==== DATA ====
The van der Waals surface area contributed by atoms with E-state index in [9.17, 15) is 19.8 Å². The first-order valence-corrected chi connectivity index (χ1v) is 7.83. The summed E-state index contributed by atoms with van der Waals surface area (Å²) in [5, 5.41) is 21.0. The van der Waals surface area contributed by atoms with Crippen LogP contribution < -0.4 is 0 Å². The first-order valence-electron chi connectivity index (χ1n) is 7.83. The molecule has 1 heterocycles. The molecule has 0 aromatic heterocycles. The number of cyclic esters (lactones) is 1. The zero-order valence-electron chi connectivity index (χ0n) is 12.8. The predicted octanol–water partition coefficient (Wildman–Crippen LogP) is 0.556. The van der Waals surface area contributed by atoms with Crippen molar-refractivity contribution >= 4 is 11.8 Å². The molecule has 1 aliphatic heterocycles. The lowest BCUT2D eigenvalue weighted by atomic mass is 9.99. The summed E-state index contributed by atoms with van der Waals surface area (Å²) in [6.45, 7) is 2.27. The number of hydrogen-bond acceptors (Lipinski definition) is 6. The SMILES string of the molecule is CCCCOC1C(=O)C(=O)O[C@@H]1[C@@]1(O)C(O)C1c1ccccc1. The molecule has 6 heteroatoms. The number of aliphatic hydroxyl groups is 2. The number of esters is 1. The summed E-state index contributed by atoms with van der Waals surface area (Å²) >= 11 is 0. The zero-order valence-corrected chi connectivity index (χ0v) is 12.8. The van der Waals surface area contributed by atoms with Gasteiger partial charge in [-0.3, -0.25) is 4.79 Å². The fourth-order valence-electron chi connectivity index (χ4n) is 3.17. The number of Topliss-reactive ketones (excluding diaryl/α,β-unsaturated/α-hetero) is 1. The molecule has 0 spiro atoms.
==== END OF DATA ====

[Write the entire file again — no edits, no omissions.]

The van der Waals surface area contributed by atoms with E-state index in [9.17, 15) is 19.8 Å². The first-order valence-corrected chi connectivity index (χ1v) is 7.83. The summed E-state index contributed by atoms with van der Waals surface area (Å²) in [5, 5.41) is 21.0. The van der Waals surface area contributed by atoms with Crippen LogP contribution < -0.4 is 0 Å². The first-order valence-electron chi connectivity index (χ1n) is 7.83. The molecule has 1 heterocycles. The molecule has 0 aromatic heterocycles. The number of cyclic esters (lactones) is 1. The zero-order valence-electron chi connectivity index (χ0n) is 12.8. The predicted octanol–water partition coefficient (Wildman–Crippen LogP) is 0.556. The van der Waals surface area contributed by atoms with Crippen molar-refractivity contribution >= 4 is 11.8 Å². The molecule has 1 aliphatic heterocycles. The lowest BCUT2D eigenvalue weighted by atomic mass is 9.99. The summed E-state index contributed by atoms with van der Waals surface area (Å²) in [6.45, 7) is 2.27. The number of hydrogen-bond acceptors (Lipinski definition) is 6. The SMILES string of the molecule is CCCCOC1C(=O)C(=O)O[C@@H]1[C@@]1(O)C(O)C1c1ccccc1. The molecule has 6 heteroatoms. The number of aliphatic hydroxyl groups is 2. The number of esters is 1. The summed E-state index contributed by atoms with van der Waals surface area (Å²) >= 11 is 0. The zero-order valence-corrected chi connectivity index (χ0v) is 12.8. The van der Waals surface area contributed by atoms with Gasteiger partial charge in [-0.3, -0.25) is 4.79 Å². The fourth-order valence-electron chi connectivity index (χ4n) is 3.17. The number of Topliss-reactive ketones (excluding diaryl/α,β-unsaturated/α-hetero) is 1. The molecule has 0 spiro atoms.